Australian Commission for Law Enforcement Integrity

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Australian Commission for Law Enforcement Integrity
Statutory agency overview
Formed 30 December 2006 (2006-12-30)
Jurisdiction Commonwealth of Australia
Headquarters Canberra, Australian Capital Territory
Employees 48 (2016)[1]
Minister responsible
Website www.aclei.gov.au

The Australian Commission for Law Enforcement Integrity (ACLEI) is an Australian government statutory agency, created under the Law Enforcement Integrity Commissioner Act 2006.[2] Its role is to support the Law Enforcement Integrity Commissioner, detecting and preventing corruption in the Australian Crime Commission, Australian Customs and Border Protection Service, the Australian Federal Police, Australian Transaction Reports and Analysis Centre (AUSTRAC), CrimTrac Agency, aspects of the Department of Agriculture and Water Resources, and the former National Crime Authority.[3]

The minister responsible for the agency is Michael Keenan, Minister for Justice.[3] ACLEI is headed by an Integrity Commissioner.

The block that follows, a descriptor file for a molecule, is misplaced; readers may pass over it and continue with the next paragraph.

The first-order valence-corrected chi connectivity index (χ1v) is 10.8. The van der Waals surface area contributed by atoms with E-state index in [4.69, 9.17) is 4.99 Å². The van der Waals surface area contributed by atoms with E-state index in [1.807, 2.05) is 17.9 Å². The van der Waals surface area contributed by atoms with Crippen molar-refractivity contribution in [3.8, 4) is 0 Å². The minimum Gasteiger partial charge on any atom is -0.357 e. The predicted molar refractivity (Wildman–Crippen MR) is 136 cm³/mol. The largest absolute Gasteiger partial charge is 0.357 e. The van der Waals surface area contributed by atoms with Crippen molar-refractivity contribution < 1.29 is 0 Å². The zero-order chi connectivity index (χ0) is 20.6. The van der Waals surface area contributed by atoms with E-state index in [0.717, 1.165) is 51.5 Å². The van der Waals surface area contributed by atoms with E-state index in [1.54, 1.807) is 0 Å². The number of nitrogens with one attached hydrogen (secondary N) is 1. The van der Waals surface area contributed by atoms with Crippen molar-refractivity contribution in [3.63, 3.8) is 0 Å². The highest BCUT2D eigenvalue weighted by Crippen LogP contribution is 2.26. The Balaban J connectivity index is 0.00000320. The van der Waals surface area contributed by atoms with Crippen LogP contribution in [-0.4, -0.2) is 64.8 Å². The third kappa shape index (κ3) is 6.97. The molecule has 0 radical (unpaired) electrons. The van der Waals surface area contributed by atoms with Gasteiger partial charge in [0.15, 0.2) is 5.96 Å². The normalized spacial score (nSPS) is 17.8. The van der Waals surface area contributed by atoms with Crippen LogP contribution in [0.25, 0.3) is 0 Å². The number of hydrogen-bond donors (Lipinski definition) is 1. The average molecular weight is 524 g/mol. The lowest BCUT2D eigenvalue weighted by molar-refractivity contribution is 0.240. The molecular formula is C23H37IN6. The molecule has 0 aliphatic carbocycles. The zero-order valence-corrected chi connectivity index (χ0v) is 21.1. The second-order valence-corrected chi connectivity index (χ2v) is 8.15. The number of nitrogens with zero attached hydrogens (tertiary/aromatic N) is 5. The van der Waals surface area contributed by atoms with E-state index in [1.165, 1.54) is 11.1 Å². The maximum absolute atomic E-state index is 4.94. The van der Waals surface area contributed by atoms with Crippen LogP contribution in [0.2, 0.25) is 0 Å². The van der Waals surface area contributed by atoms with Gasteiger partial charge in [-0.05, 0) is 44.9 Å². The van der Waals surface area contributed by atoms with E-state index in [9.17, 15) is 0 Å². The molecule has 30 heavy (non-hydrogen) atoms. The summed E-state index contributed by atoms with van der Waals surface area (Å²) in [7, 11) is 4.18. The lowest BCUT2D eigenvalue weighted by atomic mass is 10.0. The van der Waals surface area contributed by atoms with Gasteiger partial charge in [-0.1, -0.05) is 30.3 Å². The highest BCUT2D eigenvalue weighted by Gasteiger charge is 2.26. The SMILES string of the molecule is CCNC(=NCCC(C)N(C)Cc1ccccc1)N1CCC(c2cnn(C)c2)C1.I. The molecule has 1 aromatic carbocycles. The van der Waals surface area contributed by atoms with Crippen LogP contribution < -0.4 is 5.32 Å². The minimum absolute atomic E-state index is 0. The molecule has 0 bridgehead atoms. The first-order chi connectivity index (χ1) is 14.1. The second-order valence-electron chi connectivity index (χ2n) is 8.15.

The agency employs 30 staff which includes seven investigators.[4]

Functions[edit]

Priority is given to investigations of serious and systemic political corruption. ACLEI supports the Integrity Commissioner by collecting intelligence regarding corruption. The Integrity Commissioner is required to make recommendation to the federal government regarding improvements to legislation that will prevent corrupt practices or their early detection.[3]

See also[edit]

References[edit]

  1. ^ APS Statistical Bulletin 2015-2016 (Report). Australian Public Service Commission. September 2016. 
  2. ^ "Law Enforcement Integrity Commissioner Act 2006 - No. 85, 2006 - Compilation No. 19". Commonwealth of Australia. 8 October 2015. Retrieved 6 December 2015. 
  3. ^ a b c "About ACLEI". Australian Commission for Law Enforcement Integrity. Archived from the original on 8 December 2015. Retrieved 5 December 2015.  (undated)
  4. ^ Nick McKenzie & Richard Baker (26 January 2013). "Watchdog hobbled by lack of staff". Sydney Morning Herald. Fairfax Media. Retrieved 26 January 2013. 

External links[edit]